The following sustainability guidelines (they’re not rules, unless approved standards or regulations exist) are typically used to create a design framework to help sort and filter ingredients appropriate to the goals of the menu. The most important thing they have in common is that they are measurable.

You’re likely already familiar with them.  They include:


For the majority of foods, impact is measured by the type and volume of ‘inputs’ (energy, water, feed, chemicals, etc) needed to produce and/or harvest them along with the intensity of those processes (production cycles, feed-lots, trawling, etc). The protocols developed by third-party certification associations. including Certified Organic ? and OceanWise ?are helpful in researching parameters, but they don’t cover it all.  For example, a local greenhouse-grown cucumber, with heat/light energy added, would have more total impact than a local field-grown variety; however, organic inputs aside, that local greenhouse cuke will likely have lower impact than an import.


Typically, the number of kilometres the product has travelled (‘food miles’) to your kitchen door, added to or multiplying the energy/resource consumption of its mode of transportation (air, ship, refrigerated truck, etc). Information on regional, single-producer sources is usually available by request, Commodity suppliers, who often combine multiple production sources in one order, can make it tough to pin down total distances. Another undervalued option in tracking and reducing distance is bio-regional supply, especially in Canada; products from growing areas just across the border could and often should be considered ‘local.’ 


In this instance, the materials are those used for the packaging (also subject to their own impact and transport analysis) used to preserve and protect products during transport, and which must be recycled, or disposed of, by the operation and its regional facilities. For example, as a result of pressure from operators and municipal recyclers in recent years, readily recyclable or reusable containers have all but eliminated the once-standard Styrofoam bins used to ship fish and seafood. The global impact of these materials and related processes is being aggressively addressed by advocates of a ‘circular economy.’?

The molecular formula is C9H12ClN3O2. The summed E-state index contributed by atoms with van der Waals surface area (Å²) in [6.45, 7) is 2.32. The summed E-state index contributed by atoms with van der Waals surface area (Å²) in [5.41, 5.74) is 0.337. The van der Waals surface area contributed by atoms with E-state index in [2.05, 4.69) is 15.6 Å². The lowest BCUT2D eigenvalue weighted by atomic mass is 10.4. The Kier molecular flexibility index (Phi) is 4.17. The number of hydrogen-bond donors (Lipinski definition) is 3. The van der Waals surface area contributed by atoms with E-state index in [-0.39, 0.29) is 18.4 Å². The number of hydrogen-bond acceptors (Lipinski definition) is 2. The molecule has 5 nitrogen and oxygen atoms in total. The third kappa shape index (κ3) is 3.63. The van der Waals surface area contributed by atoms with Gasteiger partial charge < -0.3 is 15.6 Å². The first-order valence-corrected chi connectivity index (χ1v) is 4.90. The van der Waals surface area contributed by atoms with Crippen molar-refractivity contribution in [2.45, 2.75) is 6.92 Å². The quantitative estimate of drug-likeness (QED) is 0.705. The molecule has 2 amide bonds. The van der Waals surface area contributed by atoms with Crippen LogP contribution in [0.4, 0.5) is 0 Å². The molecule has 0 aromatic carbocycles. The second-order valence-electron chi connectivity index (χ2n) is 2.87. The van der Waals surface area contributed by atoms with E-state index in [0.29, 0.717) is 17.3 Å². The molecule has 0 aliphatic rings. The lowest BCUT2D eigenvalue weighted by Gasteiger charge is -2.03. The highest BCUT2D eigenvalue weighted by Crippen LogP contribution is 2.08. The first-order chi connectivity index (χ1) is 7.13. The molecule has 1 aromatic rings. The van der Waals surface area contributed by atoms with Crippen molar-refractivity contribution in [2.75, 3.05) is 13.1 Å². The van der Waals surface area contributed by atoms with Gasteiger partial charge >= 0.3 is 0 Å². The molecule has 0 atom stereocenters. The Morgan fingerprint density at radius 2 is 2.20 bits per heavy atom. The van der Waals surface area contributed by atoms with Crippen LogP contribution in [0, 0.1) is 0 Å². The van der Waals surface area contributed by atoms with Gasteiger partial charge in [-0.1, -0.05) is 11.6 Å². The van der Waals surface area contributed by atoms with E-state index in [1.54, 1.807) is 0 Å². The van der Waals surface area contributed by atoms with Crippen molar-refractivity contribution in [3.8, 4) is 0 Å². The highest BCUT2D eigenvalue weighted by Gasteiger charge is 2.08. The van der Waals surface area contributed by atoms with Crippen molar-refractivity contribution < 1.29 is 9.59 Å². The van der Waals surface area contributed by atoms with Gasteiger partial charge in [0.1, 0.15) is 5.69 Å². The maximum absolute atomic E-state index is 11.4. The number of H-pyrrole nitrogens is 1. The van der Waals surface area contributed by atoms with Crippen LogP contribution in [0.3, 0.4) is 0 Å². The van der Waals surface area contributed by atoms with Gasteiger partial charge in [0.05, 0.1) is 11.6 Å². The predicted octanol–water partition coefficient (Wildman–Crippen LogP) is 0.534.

Just as there is no surefire formula to create a popular menu dish, there isn’t any blanket formula that can prove exactly how much, or little, a conventionally-grown local carrot improves the sustainability of your dish more than an organic import.

While protocols and standards are mission-critical to certain food sectors (e.g. fish & seafood), in foodservice the measurable value of sustainability goals flow from the relationships ‘built in’ to daily operations.

And you won’t be surprised to learn that, as with many other things, location matters. The smartest and easiest future-proof decisions are always relative to where you are (e.g. proximity to land and sea resources) and how those decisions contribute to the sustainability of your community.

Many more guidelines are upcoming. And for a deeper dive into the relative impacts of menu ingredients, have a look at items 2 and 3 on the References + Resources page.

For now, based on what you’ve just read (and where you’re at), drag and drop four menu items into the Most Sustainable crate.